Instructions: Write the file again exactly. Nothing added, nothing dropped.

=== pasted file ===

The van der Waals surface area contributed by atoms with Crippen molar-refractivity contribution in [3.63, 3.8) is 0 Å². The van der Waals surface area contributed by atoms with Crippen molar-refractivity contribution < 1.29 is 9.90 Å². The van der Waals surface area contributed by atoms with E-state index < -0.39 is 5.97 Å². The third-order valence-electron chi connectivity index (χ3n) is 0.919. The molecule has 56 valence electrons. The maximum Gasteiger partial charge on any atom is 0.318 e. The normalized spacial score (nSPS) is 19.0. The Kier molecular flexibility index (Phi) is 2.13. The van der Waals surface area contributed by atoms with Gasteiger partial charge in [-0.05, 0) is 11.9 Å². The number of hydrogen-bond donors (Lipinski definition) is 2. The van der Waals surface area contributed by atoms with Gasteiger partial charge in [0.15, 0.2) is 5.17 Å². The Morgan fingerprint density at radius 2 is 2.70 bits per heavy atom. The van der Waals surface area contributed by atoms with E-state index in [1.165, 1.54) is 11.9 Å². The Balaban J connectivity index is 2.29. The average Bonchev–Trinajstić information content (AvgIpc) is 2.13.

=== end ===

The van der Waals surface area contributed by atoms with Crippen molar-refractivity contribution in [3.63, 3.8) is 0 Å². The van der Waals surface area contributed by atoms with Crippen molar-refractivity contribution < 1.29 is 9.90 Å². The van der Waals surface area contributed by atoms with E-state index < -0.39 is 5.97 Å². The third-order valence-electron chi connectivity index (χ3n) is 0.919. The molecule has 56 valence electrons. The maximum Gasteiger partial charge on any atom is 0.318 e. The normalized spacial score (nSPS) is 19.0. The Kier molecular flexibility index (Phi) is 2.13. The van der Waals surface area contributed by atoms with Gasteiger partial charge in [-0.05, 0) is 11.9 Å². The number of hydrogen-bond donors (Lipinski definition) is 2. The van der Waals surface area contributed by atoms with Gasteiger partial charge in [0.15, 0.2) is 5.17 Å². The Morgan fingerprint density at radius 2 is 2.70 bits per heavy atom. The van der Waals surface area contributed by atoms with E-state index in [1.165, 1.54) is 11.9 Å². The Balaban J connectivity index is 2.29. The average Bonchev–Trinajstić information content (AvgIpc) is 2.13.